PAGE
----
What are the trends in disability across the EU?
Demand for long-term care is driven by the number of people with disabilities that prevent them from being able to undertake essential daily activities without assistance. For policy makers, knowing likely trends in the extent of this demand is essential for planning purposes. Additionally a greater understanding about trends and differentials in disability and needs for assistance may shed light on potentially modifiable influences on both.
The extent and severity of disability is an outcome of interactions between chronic disease, person-specific characteristics, such as coping strategies, and environmental influences. The latter include individual-level interventions to slow or modify functional limitation attendant on chronic disease and also environmental factors such as the built environment, housing design, and availability of adaptations and assistive devices. All of these parameters, many of which are potentially modifiable, also influence the interface between disability and need for long-term care.
An added complexity is that the prevalence of disability is a function of incidence (new occurrence) and duration of the condition and so will be influenced by changes in either of these parameters. Measures such as disability-free life expectancy or proportion of life lived with disability consider this dynamic to the extent that they take into account both disability and mortality. Such measures are also intuitively appealing to policy makers and recognised as important policy indicators. However differences in methods of calculation (e.g. cross sectional versus longitudinal) and the fact that such measures are only as good as the data used to calculate them are not always fully appreciated.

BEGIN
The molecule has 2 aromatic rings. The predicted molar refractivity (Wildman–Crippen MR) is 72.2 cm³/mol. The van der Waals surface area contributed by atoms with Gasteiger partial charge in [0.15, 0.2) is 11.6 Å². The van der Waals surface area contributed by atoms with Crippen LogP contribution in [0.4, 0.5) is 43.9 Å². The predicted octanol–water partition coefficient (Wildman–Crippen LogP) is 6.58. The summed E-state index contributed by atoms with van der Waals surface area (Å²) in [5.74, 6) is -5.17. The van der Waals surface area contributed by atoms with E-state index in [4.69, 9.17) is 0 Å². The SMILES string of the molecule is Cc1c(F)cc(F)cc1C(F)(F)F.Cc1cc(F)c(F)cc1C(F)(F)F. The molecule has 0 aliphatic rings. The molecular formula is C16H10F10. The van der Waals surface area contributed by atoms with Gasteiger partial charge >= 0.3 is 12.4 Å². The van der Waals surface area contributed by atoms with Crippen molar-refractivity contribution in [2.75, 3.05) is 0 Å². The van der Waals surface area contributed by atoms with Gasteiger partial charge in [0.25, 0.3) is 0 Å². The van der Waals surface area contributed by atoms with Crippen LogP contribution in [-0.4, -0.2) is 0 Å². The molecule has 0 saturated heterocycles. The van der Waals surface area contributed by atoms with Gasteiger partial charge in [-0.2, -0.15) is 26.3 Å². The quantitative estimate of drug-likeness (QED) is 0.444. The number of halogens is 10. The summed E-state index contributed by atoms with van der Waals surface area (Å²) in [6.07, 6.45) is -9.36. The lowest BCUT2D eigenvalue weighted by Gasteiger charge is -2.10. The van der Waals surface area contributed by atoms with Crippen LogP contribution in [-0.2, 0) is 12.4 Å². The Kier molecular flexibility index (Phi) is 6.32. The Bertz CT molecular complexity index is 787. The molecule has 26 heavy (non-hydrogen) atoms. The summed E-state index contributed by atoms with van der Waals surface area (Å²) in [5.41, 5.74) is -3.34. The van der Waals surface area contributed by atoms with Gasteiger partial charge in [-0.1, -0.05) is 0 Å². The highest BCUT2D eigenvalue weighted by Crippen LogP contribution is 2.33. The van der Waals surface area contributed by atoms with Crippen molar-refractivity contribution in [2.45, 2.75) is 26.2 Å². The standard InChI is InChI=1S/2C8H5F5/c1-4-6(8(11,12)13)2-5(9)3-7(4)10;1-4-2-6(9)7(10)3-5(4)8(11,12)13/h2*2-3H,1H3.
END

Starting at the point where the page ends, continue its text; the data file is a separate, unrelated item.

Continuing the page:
Currently, there is a large European literature on trends and differentials in disability and in measures derived from them, such as disability-free life expectancy, and a continuing debate about whether or not the proportion of life with disability is being compressed, is in equilibrium or is expanding. Differences between countries or population subgroups in these indicators are potentially valuable as they may help to identify factors which lead to more or less disability at the population level. Such comparisons also need to take account of variations in methods and data sources which may lead to artefactual differences.